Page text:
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First of all, it’s constructivism, not “constructionism”, and it is a theory, and not at all one that is incompatible with psychology. Check out the work of Piaget and Vygotsky
(particularly his “zone of proximal development”), two very famous psychologists who were heavily influenced by social constructivism, and whose work is taught to today’s budding psychologists.
Also, social constructivism was originally proposed by sociologists (one of the first being Berger, who had no qualms about the field of psychology). Sociology and psychology both come under the umbrella of the social sciences and are very similar. Sociology is particularly entwined with relationship psychology (which is what the above study is about), and researchers in those fields will often use work by those in the other field as references for their research.
Indeed normality (or should I say abnormality) is a construct, but that doesn’t mean it isn’t real and shouldn’t be researched or defined. Emotions are constructs too. So what? All that means is that they can’t be directly measured, but they can be indirectly measured. Personality and memory are also constructs, but that doesn’t discredit their existence in any way and we are still developing means to indirectly measure them.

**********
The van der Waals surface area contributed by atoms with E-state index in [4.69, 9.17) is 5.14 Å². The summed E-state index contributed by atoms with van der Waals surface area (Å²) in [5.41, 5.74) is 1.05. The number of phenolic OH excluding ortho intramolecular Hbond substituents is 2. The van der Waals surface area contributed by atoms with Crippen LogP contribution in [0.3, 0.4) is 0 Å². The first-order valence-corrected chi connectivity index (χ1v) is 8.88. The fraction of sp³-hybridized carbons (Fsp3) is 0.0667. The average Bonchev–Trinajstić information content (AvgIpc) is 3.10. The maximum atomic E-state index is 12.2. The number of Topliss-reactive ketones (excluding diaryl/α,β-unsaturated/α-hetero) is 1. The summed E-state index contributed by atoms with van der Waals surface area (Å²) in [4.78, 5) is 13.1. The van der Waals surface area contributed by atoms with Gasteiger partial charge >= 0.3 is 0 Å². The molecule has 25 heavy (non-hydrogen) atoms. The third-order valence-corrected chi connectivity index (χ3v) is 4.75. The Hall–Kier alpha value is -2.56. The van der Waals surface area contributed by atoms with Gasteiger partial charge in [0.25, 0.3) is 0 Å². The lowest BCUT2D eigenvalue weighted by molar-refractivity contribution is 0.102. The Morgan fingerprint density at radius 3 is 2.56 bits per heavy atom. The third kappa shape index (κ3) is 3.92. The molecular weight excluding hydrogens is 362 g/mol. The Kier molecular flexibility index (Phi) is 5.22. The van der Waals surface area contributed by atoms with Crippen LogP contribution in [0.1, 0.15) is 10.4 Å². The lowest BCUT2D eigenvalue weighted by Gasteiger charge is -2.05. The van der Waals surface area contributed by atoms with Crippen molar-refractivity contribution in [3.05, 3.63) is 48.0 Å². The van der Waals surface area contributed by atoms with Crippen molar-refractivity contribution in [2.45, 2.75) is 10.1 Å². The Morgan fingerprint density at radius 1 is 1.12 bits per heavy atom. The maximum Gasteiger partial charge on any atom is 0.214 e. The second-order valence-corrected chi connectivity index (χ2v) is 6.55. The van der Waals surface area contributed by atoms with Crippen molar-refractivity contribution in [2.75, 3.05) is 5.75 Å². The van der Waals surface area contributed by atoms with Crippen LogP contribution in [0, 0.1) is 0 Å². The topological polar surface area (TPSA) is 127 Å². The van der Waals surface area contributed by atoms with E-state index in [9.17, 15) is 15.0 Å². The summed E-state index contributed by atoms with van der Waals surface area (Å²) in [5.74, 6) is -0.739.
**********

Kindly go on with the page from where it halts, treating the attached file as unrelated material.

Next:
There is indeed truth to the theory of constructivism, as there is to many theories. If you would open your mind to alternate theories, like psychological evolutionary theory for example, you could say that gender roles are influenced by both our physical differences (men are stronger, women almost invariably will have a closer bond to her infants), as well as what we are taught as we are growing up is acceptable for each gender. Gender roles are also influenced by hormones and hormones are not a construct, so it is ignorant so close minded as to assert that gender roles are entirely a social construct and nothing else. Many other theories come into play here too, psychoanalytic, social learning, learning theory etc... Why ignore them all?